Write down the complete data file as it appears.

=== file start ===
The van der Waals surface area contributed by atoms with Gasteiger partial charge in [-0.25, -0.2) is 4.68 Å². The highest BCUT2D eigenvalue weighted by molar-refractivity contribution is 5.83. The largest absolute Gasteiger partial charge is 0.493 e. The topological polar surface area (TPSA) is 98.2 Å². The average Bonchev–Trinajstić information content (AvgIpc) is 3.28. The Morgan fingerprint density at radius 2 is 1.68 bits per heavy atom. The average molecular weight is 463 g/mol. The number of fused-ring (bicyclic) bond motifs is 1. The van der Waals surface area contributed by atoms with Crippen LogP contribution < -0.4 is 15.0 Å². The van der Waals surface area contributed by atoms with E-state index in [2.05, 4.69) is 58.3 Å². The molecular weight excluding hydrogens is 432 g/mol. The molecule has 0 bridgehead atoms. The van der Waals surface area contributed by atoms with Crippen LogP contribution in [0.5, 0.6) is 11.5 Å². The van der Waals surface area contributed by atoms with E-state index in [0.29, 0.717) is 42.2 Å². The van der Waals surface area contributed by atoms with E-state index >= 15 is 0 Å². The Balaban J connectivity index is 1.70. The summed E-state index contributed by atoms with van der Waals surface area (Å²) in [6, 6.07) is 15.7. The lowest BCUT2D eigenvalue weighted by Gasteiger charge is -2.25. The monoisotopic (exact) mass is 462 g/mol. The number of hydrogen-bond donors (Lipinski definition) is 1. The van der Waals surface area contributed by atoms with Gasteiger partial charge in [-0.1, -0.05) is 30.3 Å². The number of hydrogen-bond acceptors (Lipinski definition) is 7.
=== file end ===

The van der Waals surface area contributed by atoms with Gasteiger partial charge in [-0.25, -0.2) is 4.68 Å². The highest BCUT2D eigenvalue weighted by molar-refractivity contribution is 5.83. The largest absolute Gasteiger partial charge is 0.493 e. The topological polar surface area (TPSA) is 98.2 Å². The average Bonchev–Trinajstić information content (AvgIpc) is 3.28. The Morgan fingerprint density at radius 2 is 1.68 bits per heavy atom. The average molecular weight is 463 g/mol. The number of fused-ring (bicyclic) bond motifs is 1. The van der Waals surface area contributed by atoms with Crippen LogP contribution < -0.4 is 15.0 Å². The van der Waals surface area contributed by atoms with E-state index in [2.05, 4.69) is 58.3 Å². The molecular weight excluding hydrogens is 432 g/mol. The molecule has 0 bridgehead atoms. The van der Waals surface area contributed by atoms with Crippen LogP contribution in [0.5, 0.6) is 11.5 Å². The van der Waals surface area contributed by atoms with E-state index in [0.29, 0.717) is 42.2 Å². The van der Waals surface area contributed by atoms with E-state index >= 15 is 0 Å². The Balaban J connectivity index is 1.70. The summed E-state index contributed by atoms with van der Waals surface area (Å²) in [6, 6.07) is 15.7. The lowest BCUT2D eigenvalue weighted by Gasteiger charge is -2.25. The monoisotopic (exact) mass is 462 g/mol. The number of hydrogen-bond donors (Lipinski definition) is 1. The van der Waals surface area contributed by atoms with Gasteiger partial charge in [-0.1, -0.05) is 30.3 Å². The number of hydrogen-bond acceptors (Lipinski definition) is 7.